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Lankford Honors Contributions of Black Oklahomans

CLICK HERE to watch Lankford’s remarks

OKLAHOMA CITY, OK – Senator James Lankford (R-OK) honored two outstanding Black Oklahomans in his annual floor speech in honor of Black History Month. Lankford shared the legacy and accomplishments of the late Oklahoma Senator Maxine Horner and the many contributions and tenacious public service of his friend, retired federal judge, Vicki Miles-LaGrange.


In 1932, 11 years after the Tulsa Race Massacre, Maxine Horner was born in Tulsa, Oklahoma. She was Maxine Cissel at the time. She grew up in segregated Greenwood, a district recovering from the devastating effects of the massacre just a little over a decade before. Her parents were exceptionally protective and instructed Maxine and her siblings not to go into certain stores in downtown Tulsa knowing their children wouldn’t be welcome. They didn’t want their children to experience the pain and humiliation of being told to leave a store or to not sit at that end of the counter.

Her mother once told her, though, ‘Never let the color of your skin get in the way of achieving your goals. If you put your mind to it, you can do anything. You can be anyone.’ Maxine was part of the first class to graduate from Booker T. Washington High School, which at the time was an all-Black school. She was proud of the education she received at Booker T. Spent two years studying at Wiley College before returning back to Tulsa. She got a job working for Congressman James Jones, an opportunity that sparked some political ambitions in her.

In her 50s she returned back to school and received a Bachelor’s Degree from Langston University in 1985. Despite being decades older than her fellow classmates and occasionally mistaken to be the professor in her class rather than one of the other students, she finished her education. And in 1986 she ran for the Oklahoma State Senate and became one of two women to be elected for the first time into the Oklahoma State Senate as an African American.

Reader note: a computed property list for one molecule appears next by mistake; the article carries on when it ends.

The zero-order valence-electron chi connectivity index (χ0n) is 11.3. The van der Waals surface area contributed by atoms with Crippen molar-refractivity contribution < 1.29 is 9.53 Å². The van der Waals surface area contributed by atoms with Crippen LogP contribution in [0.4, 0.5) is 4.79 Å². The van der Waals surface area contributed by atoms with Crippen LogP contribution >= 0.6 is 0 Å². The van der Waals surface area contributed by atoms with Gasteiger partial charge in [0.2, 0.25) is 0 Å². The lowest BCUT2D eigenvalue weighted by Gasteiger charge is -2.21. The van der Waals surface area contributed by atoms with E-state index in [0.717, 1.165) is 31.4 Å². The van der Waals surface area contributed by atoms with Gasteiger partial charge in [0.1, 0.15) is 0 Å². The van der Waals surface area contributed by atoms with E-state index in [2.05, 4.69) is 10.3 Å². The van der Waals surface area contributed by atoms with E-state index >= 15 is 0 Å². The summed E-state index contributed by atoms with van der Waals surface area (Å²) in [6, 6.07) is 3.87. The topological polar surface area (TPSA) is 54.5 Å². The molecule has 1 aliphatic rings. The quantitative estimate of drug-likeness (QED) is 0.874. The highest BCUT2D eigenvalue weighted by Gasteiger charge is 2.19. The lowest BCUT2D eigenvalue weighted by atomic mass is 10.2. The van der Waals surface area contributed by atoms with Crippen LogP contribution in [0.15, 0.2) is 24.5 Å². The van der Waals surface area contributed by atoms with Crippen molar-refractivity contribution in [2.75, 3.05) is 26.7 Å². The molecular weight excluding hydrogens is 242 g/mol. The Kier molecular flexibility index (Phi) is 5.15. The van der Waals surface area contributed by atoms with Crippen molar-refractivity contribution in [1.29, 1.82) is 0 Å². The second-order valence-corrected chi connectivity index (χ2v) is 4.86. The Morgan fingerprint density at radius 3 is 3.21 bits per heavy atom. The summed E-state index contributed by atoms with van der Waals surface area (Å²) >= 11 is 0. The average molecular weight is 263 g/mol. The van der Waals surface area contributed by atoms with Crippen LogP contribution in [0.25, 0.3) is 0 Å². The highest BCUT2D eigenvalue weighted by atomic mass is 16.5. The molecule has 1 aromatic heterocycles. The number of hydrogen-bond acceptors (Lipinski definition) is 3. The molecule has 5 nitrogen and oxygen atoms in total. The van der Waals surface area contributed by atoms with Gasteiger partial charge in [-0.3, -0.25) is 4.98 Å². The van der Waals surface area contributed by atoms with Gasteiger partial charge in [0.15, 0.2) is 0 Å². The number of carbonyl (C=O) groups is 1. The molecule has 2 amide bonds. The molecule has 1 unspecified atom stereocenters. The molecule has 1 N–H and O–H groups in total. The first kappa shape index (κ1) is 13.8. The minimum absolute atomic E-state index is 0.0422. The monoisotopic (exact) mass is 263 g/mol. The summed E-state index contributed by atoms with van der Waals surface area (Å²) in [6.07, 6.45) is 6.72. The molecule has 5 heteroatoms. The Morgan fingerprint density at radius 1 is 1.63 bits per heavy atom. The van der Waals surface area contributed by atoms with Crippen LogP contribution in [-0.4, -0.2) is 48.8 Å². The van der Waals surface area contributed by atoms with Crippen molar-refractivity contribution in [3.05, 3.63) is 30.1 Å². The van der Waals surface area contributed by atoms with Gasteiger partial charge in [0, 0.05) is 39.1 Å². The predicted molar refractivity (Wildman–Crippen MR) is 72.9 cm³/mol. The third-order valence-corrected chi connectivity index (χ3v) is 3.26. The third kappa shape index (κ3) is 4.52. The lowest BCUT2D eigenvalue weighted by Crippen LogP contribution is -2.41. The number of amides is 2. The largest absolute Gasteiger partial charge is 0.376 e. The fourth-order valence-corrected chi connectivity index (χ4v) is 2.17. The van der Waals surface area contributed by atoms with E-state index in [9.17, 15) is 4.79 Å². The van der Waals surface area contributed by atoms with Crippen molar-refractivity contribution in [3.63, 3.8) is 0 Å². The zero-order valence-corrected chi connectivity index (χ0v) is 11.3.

Maxine was a true trailblazer. She worked hard for her constituents, and she championed education and the arts. Her life was full of some poetic justice quite frankly. She grew up in the Greenwood district in the wake of the Tulsa Massacre, but in the late 1990s she sponsored the state legislation that created the Tulsa Race Riot Commission. She also cofounded the Greenwood Cultural Center. After she left office, she continued to fight for the victims of the Massacre and chaired the committee overseeing the search for the burial sites, work that’s still going on today.

As a young teen she recalls going into the Tulsa Union Depot and seeing drinking fountains labeled colored and white. But as a state senator she sponsored the legislation that created the Jazz Hall of Fame, which now occupies the old Tulsa Union Depot building, where they don’t have drinking fountains labeled black or colored and white. As a student she attended segregated schools. As a senator she championed the Oklahoma Higher Learning Access program or what we now call Oklahoma’s Promise, a scholarship program for low- and middle-income students in Oklahoma. Oklahoma’s Promise has helped over 75,000 young Oklahomans pursue higher education. She lived quite a legacy.